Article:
Meanwhile, the NCAA was scrambling to deal with the accumulating fallout from the Nevin Shapiro scandal at Miami, the Ed O’Bannon lawsuit and the lingering fan and political outcry over the organization’s response to the Jerry Sandusky scandal at Penn State.
Arriving at the 2013 Final Four in Atlanta, with his back up against it, Emmert scrapped with then-New York Times opinion columnist Joe Nocera — who had been writing a number of pieces critical about the college sports establishment — and snarked at CBSSports.com reporter Dennis Dodd, who had prophesied Emmert’s downfall.
“I know you’re disappointed…but I’m still here,” Emmert huffed at Dodd at the conclusion of the presser, as he took leave of the podium.
As Andy Glockner, then of Sports Illustrated, described the occasion:
There probably were valid points buried somewhere in NCAA president Mark Emmert’s 16-minute, over 2,500-word opening statement/monologue/filibuster here at the annual Final Four press conference, but the biggest takeaway from the 45-minute session was the embattled president’s aggressive defensiveness.
SB Nation’s Jason Kirk, in compiling blue-check Twitter’s reaction to the display, gave it a coarser reckoning: “And it was one long, sonorous fart noise, the frustrated display of a man growing aware he’s on his way off of the highest perch he’ll ever reach.”
This is how Emmert Agonistes usually goes down: with the NCAA boss invigorating the schadenfreude of the masses and reporters calling for, or forecasting, his impending doom. One should bet on some similar upshot next Tuesday, when Emmert takes the stage in D.C.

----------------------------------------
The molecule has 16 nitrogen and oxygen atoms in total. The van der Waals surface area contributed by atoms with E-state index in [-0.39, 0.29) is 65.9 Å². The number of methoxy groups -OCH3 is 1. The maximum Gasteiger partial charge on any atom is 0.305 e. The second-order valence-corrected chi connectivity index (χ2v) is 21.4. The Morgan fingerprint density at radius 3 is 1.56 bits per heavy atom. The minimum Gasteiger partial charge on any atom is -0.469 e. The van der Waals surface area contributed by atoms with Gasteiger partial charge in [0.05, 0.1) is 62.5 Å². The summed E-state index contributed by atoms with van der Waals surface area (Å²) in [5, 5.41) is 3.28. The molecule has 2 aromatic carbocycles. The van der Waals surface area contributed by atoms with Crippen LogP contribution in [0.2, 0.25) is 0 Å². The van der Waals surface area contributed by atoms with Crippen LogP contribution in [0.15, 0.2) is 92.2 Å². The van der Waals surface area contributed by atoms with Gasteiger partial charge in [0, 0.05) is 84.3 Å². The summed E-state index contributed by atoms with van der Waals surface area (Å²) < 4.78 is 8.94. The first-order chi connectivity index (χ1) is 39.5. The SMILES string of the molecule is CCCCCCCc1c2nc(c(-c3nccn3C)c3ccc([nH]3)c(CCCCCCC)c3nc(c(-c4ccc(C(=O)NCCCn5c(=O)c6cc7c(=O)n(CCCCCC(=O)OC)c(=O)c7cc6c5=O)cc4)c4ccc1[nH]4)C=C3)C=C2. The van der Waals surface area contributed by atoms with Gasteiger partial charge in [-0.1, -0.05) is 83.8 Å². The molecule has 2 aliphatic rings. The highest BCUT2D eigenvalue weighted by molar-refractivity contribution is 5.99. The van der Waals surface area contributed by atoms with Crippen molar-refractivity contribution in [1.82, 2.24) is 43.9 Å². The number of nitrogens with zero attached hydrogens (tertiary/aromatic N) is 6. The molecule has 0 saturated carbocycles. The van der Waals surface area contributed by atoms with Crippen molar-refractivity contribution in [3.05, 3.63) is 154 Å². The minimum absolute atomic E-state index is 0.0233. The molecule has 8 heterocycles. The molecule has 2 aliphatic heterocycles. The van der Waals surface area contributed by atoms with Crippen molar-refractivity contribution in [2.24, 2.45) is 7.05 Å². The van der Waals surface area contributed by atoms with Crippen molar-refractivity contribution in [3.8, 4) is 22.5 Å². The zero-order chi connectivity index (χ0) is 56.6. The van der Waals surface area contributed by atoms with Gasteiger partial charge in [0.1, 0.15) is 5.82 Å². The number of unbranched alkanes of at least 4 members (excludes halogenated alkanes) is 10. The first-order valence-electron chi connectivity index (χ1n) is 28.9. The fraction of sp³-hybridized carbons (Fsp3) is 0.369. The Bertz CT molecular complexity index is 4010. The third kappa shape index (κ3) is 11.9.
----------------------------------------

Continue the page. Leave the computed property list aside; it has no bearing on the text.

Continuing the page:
The previous time Emmert appeared at Aspen, in 2016, he caused a stir by announcing the NCAA’s intention to clamp down on an Olympic exception in its rules, which allowed University of Texas swimmer Joseph Schooling to pocket $740,000 from his gold-medal performance in Rio de Janeiro earlier that year.
Covering Emmert’s remarks at the time for CBSSports.com, Jon Solomon wrote:
In all my years of covering NCAA topics, Emmert’s remarks Thursday about Olympians struck a tone with my readers more than almost any issue I can remember. When I tweeted a quick summary of Emmert’s comments, readers overwhelmingly flooded me with disgust for the NCAA.
The problem with this performative ritual is not that it unfairly maligns Emmert, who has done plenty to deserve the scorn, but that it confuses both the problem of college sports and the breadth of its culpability. Frankly, it misses an essential component of Emmert’s job and the NCAA’s function: to take the heat, so others don’t have to.
And it works.
Even some of journalism’s more august college sports critics are prone to fall into this psycho-rhetorical trap. Columnizing in June, shortly before California passed its seminal college athlete endorsement legislation, the Washington Post’s Sally Jenkins put the enterprise’s regressive stance entirely at the feet of Emmert, whom she alternately derided as “Lord High of the Carillon Towers,” the “High Grace of The Citadel of Amateurism”, and the “High Guardian of the Pure Bastion.”